Materials shall be cured adequately for their intended use.
NOTE: The membrane should be protected from physical and/or chemical damage until covered by the finished surfaces.


3.7.1 Baths to be recessed into a wall

Baths recessed into a wall shall have an integral vertical upstand lip along the side of the bath walls to enable a waterproof junction between the bath and walls.

3.7.2 Baths with a downturn lip

Baths without an integral upstand but with a downturn lip shall be installed as an insert bath, as specified in Clause 3.8.

3.7.3 Baths without an integral edge to allow for a vertical upstand for termination of waterproofing

For baths that do not have an integral edge detail to allow for a vertical termination of the waterproofing, there shall be full waterproofing of the walls and floor area and waterproofing under the bath. The enclosed space under the bath shall be ventilated.

NOTE: Ventilation is required to allow evaporation of water leaking around the edge of the bath into the enclosed airspace under the bath.


3.9.1 Perimeter flashing

The following list specifies the minimum requirements for the treatment for various junctions. Junctions may be either wall to floor or wall to wall. Either the floor or wall may be waterproof, water resistant or have no treatment specified.

The types of junctions that shall be used are as follows:

(c) Type 1

Where waterproof to waterproof surfaces meet, the waterproofing shall be
continuous across the junctions and, where required, incorporate an appropriate bond breaker.

(d) Type 2

Where waterproof to water-resistant surfaces meet, a bead of sealant shall be
deemed to be a waterproof junction.

(e) Type 3

Where water-resistant to water-resistant surfaces meet, a bead of sealant
shall be deemed to be a water-resistant junction.

(f) Type 4

Where non-water-resistant to water-resistant surfaces meet, a bead of sealant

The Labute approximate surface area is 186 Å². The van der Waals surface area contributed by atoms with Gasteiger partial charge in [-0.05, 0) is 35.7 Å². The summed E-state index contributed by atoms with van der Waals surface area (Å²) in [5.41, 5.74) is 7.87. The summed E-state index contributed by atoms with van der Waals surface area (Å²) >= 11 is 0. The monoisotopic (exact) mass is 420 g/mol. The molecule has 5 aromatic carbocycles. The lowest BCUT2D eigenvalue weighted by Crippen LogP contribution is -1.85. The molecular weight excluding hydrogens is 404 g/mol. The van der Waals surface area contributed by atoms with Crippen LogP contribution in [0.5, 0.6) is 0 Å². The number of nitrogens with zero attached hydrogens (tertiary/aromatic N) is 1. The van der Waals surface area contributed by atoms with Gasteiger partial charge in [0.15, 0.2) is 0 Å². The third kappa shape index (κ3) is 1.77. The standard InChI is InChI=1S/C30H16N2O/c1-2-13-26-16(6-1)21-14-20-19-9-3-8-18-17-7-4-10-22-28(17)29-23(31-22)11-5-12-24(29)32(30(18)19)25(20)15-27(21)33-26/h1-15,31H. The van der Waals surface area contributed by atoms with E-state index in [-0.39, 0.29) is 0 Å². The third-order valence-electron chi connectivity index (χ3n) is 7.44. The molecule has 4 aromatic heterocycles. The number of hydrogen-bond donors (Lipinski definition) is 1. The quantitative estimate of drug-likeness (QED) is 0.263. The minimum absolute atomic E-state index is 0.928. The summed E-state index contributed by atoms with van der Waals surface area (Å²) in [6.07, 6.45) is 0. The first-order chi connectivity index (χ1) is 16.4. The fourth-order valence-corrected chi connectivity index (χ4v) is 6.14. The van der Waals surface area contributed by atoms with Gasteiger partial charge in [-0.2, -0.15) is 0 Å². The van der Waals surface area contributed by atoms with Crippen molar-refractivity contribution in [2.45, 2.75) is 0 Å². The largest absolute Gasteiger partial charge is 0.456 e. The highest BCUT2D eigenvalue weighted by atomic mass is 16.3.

shall be deemed to be a water-resistant junction.

(g) Type 5

Perimeter flashing to wall/floor surfaces shall be continuously sealed to the
horizontal surface and have a vertical leg of a minimum of 25 mm above the finished floor level, except across doorways, and the horizontal leg shall be a minimum width of 50 mm.

3.13.7 Bond breaker installation for bonded membranes

Bond breakers shall be included at all wall/floor, hob/wall junctions and at movement joints where the membrane is bonded to the substrate. Bond breakers shall be of the type compatible with the flexibility class of the membrane to be used.


1 For appropriate bond breakers, see Table 3.2.
2 Typical details for bond breakers are shown in Figure 3.7.
3 Additional information on bond breakers is given in Appendix A.



Membrane class Elongation at break Minimum bond breaker/tape width to bridge joints opening up by 5 mm.
I <60% 75 mm with backing rod II 60% to 300% 35 mm III >300% 12 mm

1. Bond breakers for Class I membranes (low extensibility) allow the membrane to flex rather than stretch.
2. Bond breakers for Class II membranes (medium extensibility) allow the membrane to stretch. If a tape is used as a bond breaker, either the membrane will not bond to the tape or the tape will have elastic properties similar to the membrane; for example, for a Class II membrane, a 35 mm wide bond breaker/tape should be applied over a joint to accommodate the joint opening up by up to 5 mm.
3. Bond breakers for Class III membranes (high extensibility) allow the membrane to have even thickness.